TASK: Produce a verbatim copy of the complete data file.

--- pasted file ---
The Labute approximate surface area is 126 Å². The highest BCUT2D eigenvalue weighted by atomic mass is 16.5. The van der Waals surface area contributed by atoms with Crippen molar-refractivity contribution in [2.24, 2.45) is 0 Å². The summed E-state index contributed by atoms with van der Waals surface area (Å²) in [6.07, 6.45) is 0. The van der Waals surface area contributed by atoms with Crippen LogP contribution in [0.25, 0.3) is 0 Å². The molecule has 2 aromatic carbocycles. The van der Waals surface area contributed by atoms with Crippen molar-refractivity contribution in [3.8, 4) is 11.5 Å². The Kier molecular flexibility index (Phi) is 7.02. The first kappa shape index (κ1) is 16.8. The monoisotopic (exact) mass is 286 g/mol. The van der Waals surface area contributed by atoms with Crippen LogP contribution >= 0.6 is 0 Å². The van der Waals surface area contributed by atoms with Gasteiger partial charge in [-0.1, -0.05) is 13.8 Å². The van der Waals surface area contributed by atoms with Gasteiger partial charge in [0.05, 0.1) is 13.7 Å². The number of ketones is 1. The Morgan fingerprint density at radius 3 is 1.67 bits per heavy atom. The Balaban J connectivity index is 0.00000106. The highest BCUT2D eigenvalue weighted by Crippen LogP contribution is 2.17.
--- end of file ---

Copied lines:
The Labute approximate surface area is 126 Å². The highest BCUT2D eigenvalue weighted by atomic mass is 16.5. The van der Waals surface area contributed by atoms with Crippen molar-refractivity contribution in [2.24, 2.45) is 0 Å². The summed E-state index contributed by atoms with van der Waals surface area (Å²) in [6.07, 6.45) is 0. The van der Waals surface area contributed by atoms with Crippen LogP contribution in [0.25, 0.3) is 0 Å². The molecule has 2 aromatic carbocycles. The van der Waals surface area contributed by atoms with Crippen molar-refractivity contribution in [3.8, 4) is 11.5 Å². The Kier molecular flexibility index (Phi) is 7.02. The first kappa shape index (κ1) is 16.8. The monoisotopic (exact) mass is 286 g/mol. The van der Waals surface area contributed by atoms with Crippen LogP contribution >= 0.6 is 0 Å². The van der Waals surface area contributed by atoms with Gasteiger partial charge in [-0.1, -0.05) is 13.8 Å². The van der Waals surface area contributed by atoms with Gasteiger partial charge in [0.05, 0.1) is 13.7 Å². The number of ketones is 1. The Morgan fingerprint density at radius 3 is 1.67 bits per heavy atom. The Balaban J connectivity index is 0.00000106. The highest BCUT2D eigenvalue weighted by Crippen LogP contribution is 2.17.